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Annual report says crime is down in Huron Township in 2018

By Scott Bolthouse |The Huron Hub | ScottBolthouse@HuronHub.com

Crime is down across the board in Huron Township in 2018, according to an annual report released by the Huron Township Department of Public Safety.

“Our crime statistics continue to decline in all of the major areas. Our violent crimes grouping that includes larceny and burglary is down over 37 percent, which is remarkable,” said Public Safety Director Everette Robbins.

“I hope that our residents will find this annual report useful and, as always, I am happy to take calls or have them stop by if they have any questions about this report. Our number one goal is providing a high level of quality service to those we proudly serve.”

You can read the entire report by clicking here

In 2018, the department responded to 2,730 calls for police service — a decrease of 4.139 percent from the previous year.

The majority of the calls were classified into three separate groups.

Group A incidents, which include homicide, kidnapping, robbery, forcible sexual assaults, aggravated and non-aggravated assaults, larceny, burglary and damage to property, were down 37.162 percent.

In 2018 there were 296 incidents, in 2017 there were 406.

Group B includes operating while intoxicated (OWI), disorderly conduct, liquor law violations, misdemeanor sex offenses and non-violent family offenses, were down 12.19 percent.

In 2018 there were 164 incidents, 2017 there were 184.

Group C includes traffic offenses, juvenile offenses and warrant arrests, were down 2.89 percent.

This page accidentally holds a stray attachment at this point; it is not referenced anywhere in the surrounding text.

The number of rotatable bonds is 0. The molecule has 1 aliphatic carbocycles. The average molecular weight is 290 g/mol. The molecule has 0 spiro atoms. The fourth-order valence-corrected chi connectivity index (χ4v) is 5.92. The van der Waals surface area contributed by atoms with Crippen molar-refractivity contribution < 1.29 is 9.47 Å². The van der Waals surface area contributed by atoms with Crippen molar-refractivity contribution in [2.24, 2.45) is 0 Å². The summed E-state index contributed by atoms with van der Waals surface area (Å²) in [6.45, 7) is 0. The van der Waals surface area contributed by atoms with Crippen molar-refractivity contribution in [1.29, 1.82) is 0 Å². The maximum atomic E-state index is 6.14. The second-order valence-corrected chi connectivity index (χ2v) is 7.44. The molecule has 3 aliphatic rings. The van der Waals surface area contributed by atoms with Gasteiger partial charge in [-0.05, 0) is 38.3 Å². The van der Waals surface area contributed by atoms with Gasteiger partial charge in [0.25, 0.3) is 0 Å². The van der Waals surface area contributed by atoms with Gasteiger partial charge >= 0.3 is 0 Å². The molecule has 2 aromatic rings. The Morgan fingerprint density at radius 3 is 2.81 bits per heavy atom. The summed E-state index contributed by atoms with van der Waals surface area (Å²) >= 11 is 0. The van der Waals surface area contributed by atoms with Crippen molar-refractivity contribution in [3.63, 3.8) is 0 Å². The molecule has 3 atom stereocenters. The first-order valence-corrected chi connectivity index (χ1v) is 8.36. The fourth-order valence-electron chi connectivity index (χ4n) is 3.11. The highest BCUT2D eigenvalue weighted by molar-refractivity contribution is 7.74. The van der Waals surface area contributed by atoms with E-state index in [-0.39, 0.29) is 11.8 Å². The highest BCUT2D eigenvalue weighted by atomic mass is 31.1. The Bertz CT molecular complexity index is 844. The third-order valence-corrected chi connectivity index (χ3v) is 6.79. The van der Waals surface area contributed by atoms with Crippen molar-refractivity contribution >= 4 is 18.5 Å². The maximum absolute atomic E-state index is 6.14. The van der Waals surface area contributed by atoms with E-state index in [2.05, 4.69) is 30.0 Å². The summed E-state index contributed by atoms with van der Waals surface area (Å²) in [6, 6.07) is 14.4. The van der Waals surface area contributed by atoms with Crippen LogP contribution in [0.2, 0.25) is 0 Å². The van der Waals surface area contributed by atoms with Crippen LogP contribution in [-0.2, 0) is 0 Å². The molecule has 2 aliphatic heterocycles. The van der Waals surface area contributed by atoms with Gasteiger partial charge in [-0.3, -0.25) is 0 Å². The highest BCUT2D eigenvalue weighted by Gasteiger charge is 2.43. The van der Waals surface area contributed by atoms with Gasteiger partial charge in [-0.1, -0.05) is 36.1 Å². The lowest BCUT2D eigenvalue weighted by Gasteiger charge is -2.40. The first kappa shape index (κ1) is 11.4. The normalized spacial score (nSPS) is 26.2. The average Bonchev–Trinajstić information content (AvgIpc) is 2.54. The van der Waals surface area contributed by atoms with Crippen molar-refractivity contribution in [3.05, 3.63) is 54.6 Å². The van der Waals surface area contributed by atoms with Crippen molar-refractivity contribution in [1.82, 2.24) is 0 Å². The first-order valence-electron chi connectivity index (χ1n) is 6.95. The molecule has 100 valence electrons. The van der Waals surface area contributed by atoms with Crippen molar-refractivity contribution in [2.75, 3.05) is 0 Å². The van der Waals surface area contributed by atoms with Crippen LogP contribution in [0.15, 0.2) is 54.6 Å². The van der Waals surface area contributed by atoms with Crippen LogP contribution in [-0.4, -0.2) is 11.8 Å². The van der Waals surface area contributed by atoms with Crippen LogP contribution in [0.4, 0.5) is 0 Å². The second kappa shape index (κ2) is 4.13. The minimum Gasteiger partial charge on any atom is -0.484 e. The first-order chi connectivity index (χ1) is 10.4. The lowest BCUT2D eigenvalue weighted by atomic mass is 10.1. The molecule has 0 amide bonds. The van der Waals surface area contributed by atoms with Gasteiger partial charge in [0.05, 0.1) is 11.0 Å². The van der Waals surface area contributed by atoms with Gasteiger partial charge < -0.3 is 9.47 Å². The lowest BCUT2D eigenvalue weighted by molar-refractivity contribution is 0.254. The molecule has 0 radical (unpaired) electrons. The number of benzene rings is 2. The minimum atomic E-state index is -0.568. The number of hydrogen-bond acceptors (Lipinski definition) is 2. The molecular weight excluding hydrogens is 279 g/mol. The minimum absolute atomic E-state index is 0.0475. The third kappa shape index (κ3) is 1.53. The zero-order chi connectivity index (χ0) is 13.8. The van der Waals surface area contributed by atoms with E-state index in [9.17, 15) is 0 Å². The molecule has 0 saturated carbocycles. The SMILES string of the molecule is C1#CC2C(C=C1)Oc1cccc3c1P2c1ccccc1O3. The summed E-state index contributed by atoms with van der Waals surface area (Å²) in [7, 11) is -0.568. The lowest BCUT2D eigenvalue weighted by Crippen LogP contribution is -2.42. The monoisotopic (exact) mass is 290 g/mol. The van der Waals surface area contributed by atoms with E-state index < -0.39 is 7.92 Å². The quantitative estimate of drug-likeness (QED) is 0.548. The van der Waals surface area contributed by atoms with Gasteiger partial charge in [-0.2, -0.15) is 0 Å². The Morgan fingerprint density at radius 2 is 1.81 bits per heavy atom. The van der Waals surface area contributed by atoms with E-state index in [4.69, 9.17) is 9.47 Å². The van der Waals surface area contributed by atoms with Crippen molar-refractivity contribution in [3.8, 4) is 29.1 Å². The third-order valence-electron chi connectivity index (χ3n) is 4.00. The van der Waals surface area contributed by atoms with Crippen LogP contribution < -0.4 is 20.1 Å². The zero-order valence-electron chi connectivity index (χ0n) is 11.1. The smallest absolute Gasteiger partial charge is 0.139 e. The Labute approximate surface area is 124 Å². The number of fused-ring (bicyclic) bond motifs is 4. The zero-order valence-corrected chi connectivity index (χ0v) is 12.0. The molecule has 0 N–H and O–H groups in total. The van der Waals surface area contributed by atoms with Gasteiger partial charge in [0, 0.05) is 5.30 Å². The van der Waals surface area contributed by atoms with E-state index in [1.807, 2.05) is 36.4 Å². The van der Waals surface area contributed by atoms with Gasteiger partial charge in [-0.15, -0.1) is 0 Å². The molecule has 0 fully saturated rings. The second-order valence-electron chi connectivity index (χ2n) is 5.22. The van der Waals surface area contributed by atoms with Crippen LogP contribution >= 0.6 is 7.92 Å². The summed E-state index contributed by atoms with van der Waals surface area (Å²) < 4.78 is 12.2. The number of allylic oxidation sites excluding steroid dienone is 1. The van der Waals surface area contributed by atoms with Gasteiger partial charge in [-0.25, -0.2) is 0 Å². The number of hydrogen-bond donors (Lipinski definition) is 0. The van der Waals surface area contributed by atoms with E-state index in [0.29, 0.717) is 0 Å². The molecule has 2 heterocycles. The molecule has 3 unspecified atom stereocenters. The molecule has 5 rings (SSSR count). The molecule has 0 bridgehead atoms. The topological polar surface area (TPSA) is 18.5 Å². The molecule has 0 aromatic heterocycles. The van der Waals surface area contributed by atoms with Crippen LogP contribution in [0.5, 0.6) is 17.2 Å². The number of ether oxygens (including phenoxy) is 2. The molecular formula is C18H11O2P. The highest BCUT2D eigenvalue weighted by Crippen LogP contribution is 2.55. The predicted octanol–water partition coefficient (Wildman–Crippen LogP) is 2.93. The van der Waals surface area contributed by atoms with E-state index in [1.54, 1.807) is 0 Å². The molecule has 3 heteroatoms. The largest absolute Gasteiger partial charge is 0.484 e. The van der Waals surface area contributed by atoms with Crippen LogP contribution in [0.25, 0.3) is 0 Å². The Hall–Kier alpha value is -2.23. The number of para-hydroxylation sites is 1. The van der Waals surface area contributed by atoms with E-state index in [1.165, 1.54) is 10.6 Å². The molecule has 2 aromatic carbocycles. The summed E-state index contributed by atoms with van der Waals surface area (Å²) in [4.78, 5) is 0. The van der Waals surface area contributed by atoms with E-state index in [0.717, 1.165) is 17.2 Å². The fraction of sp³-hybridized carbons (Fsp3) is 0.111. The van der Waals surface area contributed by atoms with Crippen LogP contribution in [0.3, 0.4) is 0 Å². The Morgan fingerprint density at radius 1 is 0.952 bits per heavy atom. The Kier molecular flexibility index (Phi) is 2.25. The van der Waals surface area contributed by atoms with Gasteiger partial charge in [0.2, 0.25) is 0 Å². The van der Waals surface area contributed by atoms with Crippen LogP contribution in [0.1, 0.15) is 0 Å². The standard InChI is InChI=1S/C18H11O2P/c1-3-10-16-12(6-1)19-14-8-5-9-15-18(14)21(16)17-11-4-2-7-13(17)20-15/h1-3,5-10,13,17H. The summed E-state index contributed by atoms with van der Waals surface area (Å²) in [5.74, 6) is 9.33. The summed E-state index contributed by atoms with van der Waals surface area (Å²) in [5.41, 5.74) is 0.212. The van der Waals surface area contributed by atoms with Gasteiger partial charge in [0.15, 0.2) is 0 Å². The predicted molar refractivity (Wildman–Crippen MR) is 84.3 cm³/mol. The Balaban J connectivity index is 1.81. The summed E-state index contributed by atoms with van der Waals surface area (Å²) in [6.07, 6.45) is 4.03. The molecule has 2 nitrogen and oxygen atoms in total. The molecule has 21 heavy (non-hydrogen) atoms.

2018 totaled 933 incidents, in 2017 there were 960.

“This is a direct result of our officer’s efforts. Our officers self-initiated more than 30,000 traffic stops throughout our township in 2018. I believe high visibility, while being proactive, is the key to the decline in crime in our township. As the report details, our arrests initiated through traffic stops are extremely high. Although it is hard to quantify, I think these arrests stop many crimes before they have a chance to happen.,” Robbins said.

“We have some exciting things happening in 2019, especially within our fire department. We anticipate the addition of two new fire trucks in 2019, including one fire truck that will give our firefighting staff an aerial truck option when battling a structure fire. In addition, we have seven new recruits that we anticipate becoming an important part of our growing department. I cannot wait to see their continued growth under the leadership of Chief Jamie Hinojosa.”

Additionally, Robbins thanked a handful of retirees who signed-off from the department in 2018.

“I want to thank our 2018 retirees Duane Griffis, Karen Stackpoole, and Terry Allore for their dedicated service to Huron Township. They will certainly be missed.”


 

Public safety heroes treat local children to shopping spree

(Image courtesy of Huron Public Safety)

By Scott BolthouseHub Editor — ScottBolthouse@HuronHub.com

The Huron Township Department of Public Safety made the holidays much brighter for six children Tuesday by taking them on a shopping spree during the department’s “shop with a hero” event.

The children were also provided with winter gear and clothing, all thanks to the many donations of community members and the public safety team.